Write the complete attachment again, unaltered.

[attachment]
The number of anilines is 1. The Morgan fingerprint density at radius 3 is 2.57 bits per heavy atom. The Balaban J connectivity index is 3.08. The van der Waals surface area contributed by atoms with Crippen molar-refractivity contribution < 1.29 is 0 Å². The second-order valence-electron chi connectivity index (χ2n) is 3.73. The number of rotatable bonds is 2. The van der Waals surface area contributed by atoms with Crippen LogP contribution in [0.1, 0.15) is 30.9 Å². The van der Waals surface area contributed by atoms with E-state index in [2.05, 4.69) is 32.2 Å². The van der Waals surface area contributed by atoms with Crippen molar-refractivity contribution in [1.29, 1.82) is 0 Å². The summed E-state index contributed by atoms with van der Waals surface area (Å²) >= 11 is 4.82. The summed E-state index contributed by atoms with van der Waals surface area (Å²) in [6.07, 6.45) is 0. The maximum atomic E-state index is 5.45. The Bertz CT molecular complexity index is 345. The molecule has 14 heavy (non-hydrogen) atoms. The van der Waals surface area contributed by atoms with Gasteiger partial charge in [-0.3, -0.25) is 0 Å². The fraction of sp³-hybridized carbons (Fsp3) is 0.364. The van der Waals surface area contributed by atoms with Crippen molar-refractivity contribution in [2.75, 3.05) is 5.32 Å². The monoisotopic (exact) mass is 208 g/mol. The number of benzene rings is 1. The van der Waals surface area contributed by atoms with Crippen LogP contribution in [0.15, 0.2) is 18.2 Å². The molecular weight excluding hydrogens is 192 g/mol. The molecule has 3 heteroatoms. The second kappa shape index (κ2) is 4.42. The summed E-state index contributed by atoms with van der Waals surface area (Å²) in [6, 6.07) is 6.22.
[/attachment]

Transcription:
The number of anilines is 1. The Morgan fingerprint density at radius 3 is 2.57 bits per heavy atom. The Balaban J connectivity index is 3.08. The van der Waals surface area contributed by atoms with Crippen molar-refractivity contribution < 1.29 is 0 Å². The second-order valence-electron chi connectivity index (χ2n) is 3.73. The number of rotatable bonds is 2. The van der Waals surface area contributed by atoms with Crippen LogP contribution in [0.1, 0.15) is 30.9 Å². The van der Waals surface area contributed by atoms with E-state index in [2.05, 4.69) is 32.2 Å². The van der Waals surface area contributed by atoms with Crippen molar-refractivity contribution in [1.29, 1.82) is 0 Å². The summed E-state index contributed by atoms with van der Waals surface area (Å²) >= 11 is 4.82. The summed E-state index contributed by atoms with van der Waals surface area (Å²) in [6.07, 6.45) is 0. The maximum atomic E-state index is 5.45. The Bertz CT molecular complexity index is 345. The molecule has 14 heavy (non-hydrogen) atoms. The van der Waals surface area contributed by atoms with Gasteiger partial charge in [-0.3, -0.25) is 0 Å². The fraction of sp³-hybridized carbons (Fsp3) is 0.364. The van der Waals surface area contributed by atoms with Crippen molar-refractivity contribution in [2.75, 3.05) is 5.32 Å². The monoisotopic (exact) mass is 208 g/mol. The number of benzene rings is 1. The van der Waals surface area contributed by atoms with Crippen LogP contribution in [0.15, 0.2) is 18.2 Å². The molecular weight excluding hydrogens is 192 g/mol. The molecule has 3 heteroatoms. The second kappa shape index (κ2) is 4.42. The summed E-state index contributed by atoms with van der Waals surface area (Å²) in [6, 6.07) is 6.22.